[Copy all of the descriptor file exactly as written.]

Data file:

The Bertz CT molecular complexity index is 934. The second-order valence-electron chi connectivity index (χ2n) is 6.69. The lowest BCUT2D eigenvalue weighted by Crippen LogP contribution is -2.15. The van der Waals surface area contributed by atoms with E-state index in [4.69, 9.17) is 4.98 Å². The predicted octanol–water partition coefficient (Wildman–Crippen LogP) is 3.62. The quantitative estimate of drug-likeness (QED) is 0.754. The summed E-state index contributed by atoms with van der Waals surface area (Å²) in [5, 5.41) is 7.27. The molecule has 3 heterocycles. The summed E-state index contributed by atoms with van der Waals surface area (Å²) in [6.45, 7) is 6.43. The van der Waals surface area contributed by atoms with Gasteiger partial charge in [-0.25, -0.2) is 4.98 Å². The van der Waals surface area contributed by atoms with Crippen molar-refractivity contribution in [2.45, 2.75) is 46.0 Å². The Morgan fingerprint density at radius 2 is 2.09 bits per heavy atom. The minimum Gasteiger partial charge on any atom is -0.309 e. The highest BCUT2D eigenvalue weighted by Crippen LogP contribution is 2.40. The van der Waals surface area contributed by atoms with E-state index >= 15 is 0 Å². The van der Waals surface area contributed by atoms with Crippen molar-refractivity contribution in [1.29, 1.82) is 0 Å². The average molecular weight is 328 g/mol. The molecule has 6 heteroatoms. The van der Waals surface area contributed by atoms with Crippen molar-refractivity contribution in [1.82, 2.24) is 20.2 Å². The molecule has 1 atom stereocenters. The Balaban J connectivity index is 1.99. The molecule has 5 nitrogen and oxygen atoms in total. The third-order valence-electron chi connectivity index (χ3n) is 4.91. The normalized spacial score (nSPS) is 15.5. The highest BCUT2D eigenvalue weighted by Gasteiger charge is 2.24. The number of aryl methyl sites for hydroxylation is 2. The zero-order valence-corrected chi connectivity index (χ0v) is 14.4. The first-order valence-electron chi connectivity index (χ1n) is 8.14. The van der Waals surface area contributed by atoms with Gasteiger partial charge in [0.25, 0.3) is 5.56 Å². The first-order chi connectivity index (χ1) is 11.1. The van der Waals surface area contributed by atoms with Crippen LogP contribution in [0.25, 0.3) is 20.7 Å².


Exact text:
The Bertz CT molecular complexity index is 934. The second-order valence-electron chi connectivity index (χ2n) is 6.69. The lowest BCUT2D eigenvalue weighted by Crippen LogP contribution is -2.15. The van der Waals surface area contributed by atoms with E-state index in [4.69, 9.17) is 4.98 Å². The predicted octanol–water partition coefficient (Wildman–Crippen LogP) is 3.62. The quantitative estimate of drug-likeness (QED) is 0.754. The summed E-state index contributed by atoms with van der Waals surface area (Å²) in [5, 5.41) is 7.27. The molecule has 3 heterocycles. The summed E-state index contributed by atoms with van der Waals surface area (Å²) in [6.45, 7) is 6.43. The van der Waals surface area contributed by atoms with Gasteiger partial charge in [-0.25, -0.2) is 4.98 Å². The van der Waals surface area contributed by atoms with Crippen molar-refractivity contribution in [2.45, 2.75) is 46.0 Å². The Morgan fingerprint density at radius 2 is 2.09 bits per heavy atom. The minimum Gasteiger partial charge on any atom is -0.309 e. The highest BCUT2D eigenvalue weighted by Crippen LogP contribution is 2.40. The van der Waals surface area contributed by atoms with E-state index >= 15 is 0 Å². The van der Waals surface area contributed by atoms with Crippen molar-refractivity contribution in [1.29, 1.82) is 0 Å². The average molecular weight is 328 g/mol. The molecule has 6 heteroatoms. The van der Waals surface area contributed by atoms with Crippen molar-refractivity contribution in [1.82, 2.24) is 20.2 Å². The molecule has 1 atom stereocenters. The Balaban J connectivity index is 1.99. The molecule has 5 nitrogen and oxygen atoms in total. The third-order valence-electron chi connectivity index (χ3n) is 4.91. The normalized spacial score (nSPS) is 15.5. The highest BCUT2D eigenvalue weighted by Gasteiger charge is 2.24. The number of aryl methyl sites for hydroxylation is 2. The zero-order valence-corrected chi connectivity index (χ0v) is 14.4. The first-order valence-electron chi connectivity index (χ1n) is 8.14. The van der Waals surface area contributed by atoms with Gasteiger partial charge in [0.25, 0.3) is 5.56 Å². The first-order chi connectivity index (χ1) is 11.1. The van der Waals surface area contributed by atoms with Crippen LogP contribution in [0.25, 0.3) is 20.7 Å².